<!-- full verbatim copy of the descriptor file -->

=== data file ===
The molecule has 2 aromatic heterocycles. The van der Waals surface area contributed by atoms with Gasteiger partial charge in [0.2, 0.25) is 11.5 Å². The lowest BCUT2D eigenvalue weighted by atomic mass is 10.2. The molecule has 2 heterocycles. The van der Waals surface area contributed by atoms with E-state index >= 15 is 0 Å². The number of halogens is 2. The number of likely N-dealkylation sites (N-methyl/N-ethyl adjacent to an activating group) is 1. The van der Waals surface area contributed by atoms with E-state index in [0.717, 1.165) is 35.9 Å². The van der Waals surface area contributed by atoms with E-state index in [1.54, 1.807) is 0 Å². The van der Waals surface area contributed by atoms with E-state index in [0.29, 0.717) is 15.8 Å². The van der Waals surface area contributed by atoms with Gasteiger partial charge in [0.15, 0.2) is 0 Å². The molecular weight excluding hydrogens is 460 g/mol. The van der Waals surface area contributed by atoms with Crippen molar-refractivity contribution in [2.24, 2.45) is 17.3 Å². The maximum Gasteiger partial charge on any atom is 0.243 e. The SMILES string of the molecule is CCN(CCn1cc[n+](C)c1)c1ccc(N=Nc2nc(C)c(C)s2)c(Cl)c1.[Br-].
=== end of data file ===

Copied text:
The molecule has 2 aromatic heterocycles. The van der Waals surface area contributed by atoms with Gasteiger partial charge in [0.2, 0.25) is 11.5 Å². The lowest BCUT2D eigenvalue weighted by atomic mass is 10.2. The molecule has 2 heterocycles. The van der Waals surface area contributed by atoms with E-state index >= 15 is 0 Å². The number of halogens is 2. The number of likely N-dealkylation sites (N-methyl/N-ethyl adjacent to an activating group) is 1. The van der Waals surface area contributed by atoms with E-state index in [0.717, 1.165) is 35.9 Å². The van der Waals surface area contributed by atoms with E-state index in [1.54, 1.807) is 0 Å². The van der Waals surface area contributed by atoms with E-state index in [0.29, 0.717) is 15.8 Å². The van der Waals surface area contributed by atoms with Gasteiger partial charge in [0.15, 0.2) is 0 Å². The molecular weight excluding hydrogens is 460 g/mol. The van der Waals surface area contributed by atoms with Crippen molar-refractivity contribution in [2.24, 2.45) is 17.3 Å². The maximum Gasteiger partial charge on any atom is 0.243 e. The SMILES string of the molecule is CCN(CCn1cc[n+](C)c1)c1ccc(N=Nc2nc(C)c(C)s2)c(Cl)c1.[Br-].